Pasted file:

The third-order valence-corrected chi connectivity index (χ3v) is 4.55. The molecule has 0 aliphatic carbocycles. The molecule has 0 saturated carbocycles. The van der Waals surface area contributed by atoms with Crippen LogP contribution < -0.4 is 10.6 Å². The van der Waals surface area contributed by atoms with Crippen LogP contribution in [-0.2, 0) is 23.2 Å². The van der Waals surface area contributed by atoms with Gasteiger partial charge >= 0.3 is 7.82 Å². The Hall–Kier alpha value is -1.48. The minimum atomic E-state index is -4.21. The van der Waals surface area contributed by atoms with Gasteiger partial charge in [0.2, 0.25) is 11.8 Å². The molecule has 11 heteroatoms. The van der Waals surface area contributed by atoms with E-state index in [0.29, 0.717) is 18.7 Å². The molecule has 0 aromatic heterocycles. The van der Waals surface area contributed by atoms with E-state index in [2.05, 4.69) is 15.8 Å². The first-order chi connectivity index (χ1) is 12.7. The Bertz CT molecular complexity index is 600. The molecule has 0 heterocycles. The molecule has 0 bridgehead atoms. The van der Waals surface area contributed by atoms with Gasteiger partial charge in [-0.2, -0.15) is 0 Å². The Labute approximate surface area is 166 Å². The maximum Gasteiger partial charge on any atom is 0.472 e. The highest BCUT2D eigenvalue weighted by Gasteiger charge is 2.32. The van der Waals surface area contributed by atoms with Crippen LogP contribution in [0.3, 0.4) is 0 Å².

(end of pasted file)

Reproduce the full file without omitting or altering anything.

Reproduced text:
The third-order valence-corrected chi connectivity index (χ3v) is 4.55. The molecule has 0 aliphatic carbocycles. The molecule has 0 saturated carbocycles. The van der Waals surface area contributed by atoms with Crippen LogP contribution < -0.4 is 10.6 Å². The van der Waals surface area contributed by atoms with Crippen LogP contribution in [-0.2, 0) is 23.2 Å². The van der Waals surface area contributed by atoms with Gasteiger partial charge >= 0.3 is 7.82 Å². The Hall–Kier alpha value is -1.48. The minimum atomic E-state index is -4.21. The van der Waals surface area contributed by atoms with Gasteiger partial charge in [0.2, 0.25) is 11.8 Å². The molecule has 11 heteroatoms. The van der Waals surface area contributed by atoms with E-state index in [0.29, 0.717) is 18.7 Å². The molecule has 0 aromatic heterocycles. The van der Waals surface area contributed by atoms with E-state index in [2.05, 4.69) is 15.8 Å². The first-order chi connectivity index (χ1) is 12.7. The Bertz CT molecular complexity index is 600. The molecule has 0 heterocycles. The molecule has 0 bridgehead atoms. The van der Waals surface area contributed by atoms with Gasteiger partial charge in [-0.2, -0.15) is 0 Å². The Labute approximate surface area is 166 Å². The maximum Gasteiger partial charge on any atom is 0.472 e. The highest BCUT2D eigenvalue weighted by Gasteiger charge is 2.32. The van der Waals surface area contributed by atoms with Crippen LogP contribution in [0.3, 0.4) is 0 Å².